The CANlab imaging analysis tools consist of a set of linked Github repositories.
They enable interactive data analysis for fMRI and other types of neuroimaging data using objects with simple methods (or commands) customized for neuroimaging data analysis.
Interactive analysis: Philosophy and principles
Much of neuroimaging analysis, like other areas of science, has moved towards pipelines: Standardized processing streams that produce reliable results with optimized procedures. This is an essential part of any technology, and an important effort. At same time, however, there is a need for creativity and exploration of data and techniques in order to discover new ways of doing things. And there is a need to understand data — its characteristics, its quirks and outliers, and its behavior under different conditions — in order to avoid spurious results and understand what is true. Exploration and discovery require the ability to visualize data in a variety of ways, interact with it, and create analyses that fit the questions at hand.
There are many established pipelines for neuroimaging analysis, but relatively few tools that provide flexibility and the ability to interact with data. The CANlab toolboxes were designed with interactive analysis in mind. The tools provide a high-level language for interacting with neuroimaging data. The idea is to take preprocessed data or even the results of single-subject analyses—the output of established preprocessing pipelines—and import them into lightweight, flexible data objects specialized for neuroimaging visualization and analysis. These objects allow for interactive analysis with simple commands, like “plot”, “predict”, and “montage”.
There are several advantages to this type of framework. We’re not saying the code is perfect — it’s necessarily a work in progress — but here are some of the values we aspire to:
Interactivity: Complex operations can be done with simple commands. For example, single commands perform (a) stratified, cross validated multivariate prediction (b) rendering imaging results on brain slices or surfaces, and many other functions. This operations can thus be done interactively, allowing analysts to explore the distribution of data and the consequences of altering analysis choices.
Transparency: Scripts that use these commands become simple to read, write, and interpret, increasing transparency and reducing coding errors. A basic group fMRI analysis, including generating publication-quality figures and tables of results, can be performed in only a few (about 5) lines of code.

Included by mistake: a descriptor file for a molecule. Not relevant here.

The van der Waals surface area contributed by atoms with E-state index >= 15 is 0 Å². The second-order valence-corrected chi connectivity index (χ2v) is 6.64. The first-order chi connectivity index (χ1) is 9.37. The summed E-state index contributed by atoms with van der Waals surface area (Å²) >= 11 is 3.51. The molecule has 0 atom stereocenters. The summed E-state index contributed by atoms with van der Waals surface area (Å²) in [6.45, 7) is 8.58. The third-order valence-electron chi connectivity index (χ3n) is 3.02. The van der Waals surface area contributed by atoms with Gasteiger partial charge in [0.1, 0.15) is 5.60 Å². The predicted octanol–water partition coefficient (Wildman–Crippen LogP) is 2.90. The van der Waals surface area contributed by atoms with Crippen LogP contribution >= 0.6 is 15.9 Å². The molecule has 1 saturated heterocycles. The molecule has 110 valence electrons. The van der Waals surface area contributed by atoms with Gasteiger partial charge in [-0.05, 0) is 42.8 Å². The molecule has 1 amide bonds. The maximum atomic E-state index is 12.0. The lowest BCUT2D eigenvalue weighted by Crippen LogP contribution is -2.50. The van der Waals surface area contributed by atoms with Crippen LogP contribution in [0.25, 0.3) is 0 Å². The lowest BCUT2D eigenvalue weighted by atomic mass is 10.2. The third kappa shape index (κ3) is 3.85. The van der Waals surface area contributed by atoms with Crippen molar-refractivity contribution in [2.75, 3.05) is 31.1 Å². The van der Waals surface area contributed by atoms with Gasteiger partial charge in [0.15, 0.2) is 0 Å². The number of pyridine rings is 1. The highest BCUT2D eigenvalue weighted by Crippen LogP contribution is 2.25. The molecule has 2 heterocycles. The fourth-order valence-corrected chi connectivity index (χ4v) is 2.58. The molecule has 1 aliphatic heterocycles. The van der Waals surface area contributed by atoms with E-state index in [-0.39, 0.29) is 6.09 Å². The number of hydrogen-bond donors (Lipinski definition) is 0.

Organization of the toolbox around a few core objects makes it easier to discover what they can do (their methods). A series of executable walkthroughs—and HTML reports with expected output—demonstrate some of the core functionality.
Reproducibility: The use of simple, transparent commands makes it easy to share the code needed to reproduce an analysis in a format that others can understand and use.
Minimization of errors: Core object functions are re-used and vetted across analyses and users, reducing coding errors. The walkthroughs serve as a basic unit test for many core functions, providing a test that analyses are running and producing expected results whatever platform and software versions are being used. (A full unit test would be desirable, and is planned.)
Efficiency: A batch system built on simple object commands runs a variety of standard quality control checks and analyses, and saves date-stamped HTML reports with figures and statistics. This provides a base set of analyses that reduces coding time and reduces coding errors. This is good for archiving and reproducibility, and good for efficiently writing papers.
Shareability: The data objects are designed to be space efficient, and store imaging data in a fraction of the disk space it takes to store full images.
In the batch system, standardized variable names make it easy to understand the structure of the folders and files, which promotes meaningful sharing. Date-stamped HTML reports provide a record of analyses, figures and statistics that can be archived and shared.
- Extensibility: The object-oriented framework is extensible, allowing developers and data scientists to add new methods or object types.
New analytic techniques can be easily “plugged in”. The objects store images in a flat 2-D matrix (voxels x images) that is very familiar to data scientists from all fields, and can be subjected to custom analyses. Core object code handles the rendering of these results back into brain space, including visualization and anatomical labeling. This makes neuroimaging accessible to a variety of data scientists developing sophisticated new analyses.
Walkthroughs and batch scripts
A series of step-by-step analysis walkthroughs are in the CANlab_help_examples repository, in the
These are executable Matlab files (.m files) that can be run. They can also be published to HTML files (see canlab_help_publish.m). A set of HTML files with figures and printouts of these help examples is in the
A system of batch scripts is in the CANlab_help_examples repository, in the
types of objects
See the Interactive fMRI analysis page
|fmri_data||Stores neuroimaging datasets; operate on datasets by calling object methods|
|statistic_image||Stores statistic images with stats and P-values|
|atlas||Stores atlas data with probability maps and integers for unique regions|
|region||Stores data grouped by region/network, treating region as a unit of analysis|
|fmridisplay||Container for handles for brain slices and surfaces, allowing visualization|
Issues and bugs
Please raise issues or document errors by posting issues on the CAN Lab Github page.